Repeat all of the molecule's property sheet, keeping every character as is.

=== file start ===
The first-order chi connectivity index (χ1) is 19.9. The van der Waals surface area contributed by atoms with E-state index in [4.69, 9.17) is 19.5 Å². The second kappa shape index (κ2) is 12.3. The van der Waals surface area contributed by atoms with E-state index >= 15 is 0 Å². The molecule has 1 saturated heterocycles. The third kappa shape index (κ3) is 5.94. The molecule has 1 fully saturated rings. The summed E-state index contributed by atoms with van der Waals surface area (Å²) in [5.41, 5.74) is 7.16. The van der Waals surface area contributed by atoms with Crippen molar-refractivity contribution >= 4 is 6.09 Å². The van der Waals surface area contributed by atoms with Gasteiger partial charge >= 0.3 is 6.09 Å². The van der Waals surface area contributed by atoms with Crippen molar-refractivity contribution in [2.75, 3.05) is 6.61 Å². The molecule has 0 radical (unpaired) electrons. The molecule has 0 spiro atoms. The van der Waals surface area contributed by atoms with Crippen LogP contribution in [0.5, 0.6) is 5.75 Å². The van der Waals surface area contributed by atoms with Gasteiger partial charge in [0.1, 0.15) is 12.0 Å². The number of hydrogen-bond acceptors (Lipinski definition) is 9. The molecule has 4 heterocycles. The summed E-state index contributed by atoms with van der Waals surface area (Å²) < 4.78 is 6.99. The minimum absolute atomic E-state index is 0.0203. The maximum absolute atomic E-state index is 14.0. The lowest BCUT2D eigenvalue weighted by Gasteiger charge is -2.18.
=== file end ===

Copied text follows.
The first-order chi connectivity index (χ1) is 19.9. The van der Waals surface area contributed by atoms with E-state index in [4.69, 9.17) is 19.5 Å². The second kappa shape index (κ2) is 12.3. The van der Waals surface area contributed by atoms with E-state index >= 15 is 0 Å². The molecule has 1 saturated heterocycles. The third kappa shape index (κ3) is 5.94. The molecule has 1 fully saturated rings. The summed E-state index contributed by atoms with van der Waals surface area (Å²) in [5.41, 5.74) is 7.16. The van der Waals surface area contributed by atoms with Crippen molar-refractivity contribution >= 4 is 6.09 Å². The van der Waals surface area contributed by atoms with Gasteiger partial charge >= 0.3 is 6.09 Å². The van der Waals surface area contributed by atoms with Crippen molar-refractivity contribution in [2.75, 3.05) is 6.61 Å². The molecule has 0 radical (unpaired) electrons. The molecule has 0 spiro atoms. The van der Waals surface area contributed by atoms with Crippen LogP contribution in [0.5, 0.6) is 5.75 Å². The van der Waals surface area contributed by atoms with Gasteiger partial charge in [0.1, 0.15) is 12.0 Å². The number of hydrogen-bond acceptors (Lipinski definition) is 9. The molecule has 4 heterocycles. The summed E-state index contributed by atoms with van der Waals surface area (Å²) < 4.78 is 6.99. The minimum absolute atomic E-state index is 0.0203. The maximum absolute atomic E-state index is 14.0. The lowest BCUT2D eigenvalue weighted by Gasteiger charge is -2.18.